Biden calls Arizona America's 'future' as government invests $8.5 billion in Intel.

Chandler, Arizona— President Joe Biden announced Wednesday that Intel will get up to $8.5 billion in direct cash and $11 billion in loans for computer chip plants countrywide, calling the investment in Arizona, a political battleground, “bringing the future back to America.”

By investing, Biden hopes to increase the U.S.'s worldwide advanced chip production share from 0% to 20%. Thin silicon wafers from Intel's Chandler, Arizona, Ocotillo campus impressed the Democratic president.

After a tour, Biden discussed how his plans may help the U.S. economy to boost his political standing before November. Intel plans to build facilities in Arizona, Ohio, Oregon, and New Mexico with federal workforce development subsidies.Biden stated, “It’s about investing in the American people as well.”

Commerce Secretary Gina Raimondo said the arrangement will allow the US to make 20% of the world's most advanced processors by 2030. The US creates advanced chips but cannot build them locally, posing security and economic risks.

Raimondo told reporters, “Failure is not an option—leading-edge chips are the core of our innovation system, especially for AI and military systems. Chip design isn't enough. We must make them in America.”

Finance was announced during the 2024 presidential election. Biden argues his initiatives saved U.S. manufacturing and employment. He challenges GOP presidential nominee Donald Trump, who raised tariffs while in office and intends to do so again to safeguard industrial jobs from China.

On tour, Biden told Intel workers, “You're bringing the future back to America.”Biden defeated Trump 49.4% to 49.1% in Arizona in 2020.After the announcement, Biden flew to Texas to headline two Dallas-area campaign fundraisers, one of which sold out and raised $2.5 million, according to trial lawyer Russell Budd.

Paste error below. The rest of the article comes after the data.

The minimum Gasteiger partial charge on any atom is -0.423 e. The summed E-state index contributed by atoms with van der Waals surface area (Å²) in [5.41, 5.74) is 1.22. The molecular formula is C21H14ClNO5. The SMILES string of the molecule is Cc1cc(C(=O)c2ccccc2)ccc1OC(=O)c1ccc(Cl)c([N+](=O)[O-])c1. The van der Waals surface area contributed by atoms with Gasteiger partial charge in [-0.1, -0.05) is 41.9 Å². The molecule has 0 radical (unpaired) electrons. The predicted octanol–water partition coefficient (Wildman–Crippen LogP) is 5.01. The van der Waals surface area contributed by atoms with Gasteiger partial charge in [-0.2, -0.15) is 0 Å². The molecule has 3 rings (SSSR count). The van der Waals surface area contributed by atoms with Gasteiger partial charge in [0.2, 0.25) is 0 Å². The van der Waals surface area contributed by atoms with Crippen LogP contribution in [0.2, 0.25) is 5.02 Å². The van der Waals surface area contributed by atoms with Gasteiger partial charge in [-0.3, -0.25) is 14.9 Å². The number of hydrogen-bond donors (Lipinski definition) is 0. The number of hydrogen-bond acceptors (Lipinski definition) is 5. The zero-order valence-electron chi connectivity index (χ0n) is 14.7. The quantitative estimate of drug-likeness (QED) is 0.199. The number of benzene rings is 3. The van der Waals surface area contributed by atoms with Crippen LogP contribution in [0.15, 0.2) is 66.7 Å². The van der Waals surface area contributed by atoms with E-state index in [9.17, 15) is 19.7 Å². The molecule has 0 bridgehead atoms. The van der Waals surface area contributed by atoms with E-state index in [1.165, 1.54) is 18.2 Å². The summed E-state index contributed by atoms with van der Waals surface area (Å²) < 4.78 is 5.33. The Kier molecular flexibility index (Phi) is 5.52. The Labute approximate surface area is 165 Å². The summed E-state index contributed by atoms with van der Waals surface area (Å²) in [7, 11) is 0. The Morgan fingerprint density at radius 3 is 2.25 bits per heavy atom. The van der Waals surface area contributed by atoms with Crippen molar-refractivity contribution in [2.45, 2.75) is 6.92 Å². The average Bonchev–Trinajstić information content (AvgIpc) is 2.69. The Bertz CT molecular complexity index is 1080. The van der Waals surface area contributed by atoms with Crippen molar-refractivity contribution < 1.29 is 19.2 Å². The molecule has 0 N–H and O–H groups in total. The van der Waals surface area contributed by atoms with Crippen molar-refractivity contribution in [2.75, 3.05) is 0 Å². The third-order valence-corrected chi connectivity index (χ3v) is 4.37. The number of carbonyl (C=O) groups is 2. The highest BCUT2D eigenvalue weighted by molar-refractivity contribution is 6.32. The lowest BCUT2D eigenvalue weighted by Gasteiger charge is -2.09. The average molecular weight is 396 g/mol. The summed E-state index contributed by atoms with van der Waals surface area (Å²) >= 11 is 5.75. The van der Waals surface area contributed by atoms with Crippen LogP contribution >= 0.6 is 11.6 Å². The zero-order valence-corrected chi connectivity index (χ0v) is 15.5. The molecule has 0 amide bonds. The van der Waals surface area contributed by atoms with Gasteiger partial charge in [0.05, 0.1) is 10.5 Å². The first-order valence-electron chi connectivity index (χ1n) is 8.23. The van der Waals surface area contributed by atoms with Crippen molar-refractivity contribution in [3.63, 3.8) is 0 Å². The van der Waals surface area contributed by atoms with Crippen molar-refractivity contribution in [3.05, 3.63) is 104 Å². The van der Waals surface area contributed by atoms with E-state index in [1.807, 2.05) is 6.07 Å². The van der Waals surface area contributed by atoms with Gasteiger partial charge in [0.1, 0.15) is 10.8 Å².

Mr. President, you're the hottest ticket in Texas tonight,” Budd informed Biden.The February AP-NORC Center for Public Affairs poll found 34% of Americans support Biden's economic leadership. As inflation hit a four-decade high in 2022, the Democrat, who had 52% economic popularity in July 2021, suffered.

After the pandemic, the Biden administration helped pass the bipartisan 2022 CHIPS and Science Act to help Intel address worries that losing Asian chips would cause a recession.Politicians lobbied for the investment, anxious about China controlling Taiwan, which makes 90% of computer chips.

Democratic Sen. Sherrod Brown, seeking reelection in November, said Intel will create thousands of jobs and make Ohio “a global leader in semiconductor manufacturing”. Trump-supporting Cleveland Republican Bernie Moreno will oppose Brown in November. Ohio supported Trump twice. In Wednesday's fourth and largest CHIPS announcement, the government supported Intel Corp.'s $100 billion capital commitments over five years. Intel CEO Pat Gelsinger estimated 25% for buildings and land and 70% for equipment.

Gelsinger dubbed CHIPS “the most critical industrial policy legislation since World War II.” “We consider this a turning point for the US, the semiconductor industry, and Intel.”Intel CEO indicated in a press call he wants a 2022 industry finance law sequel.

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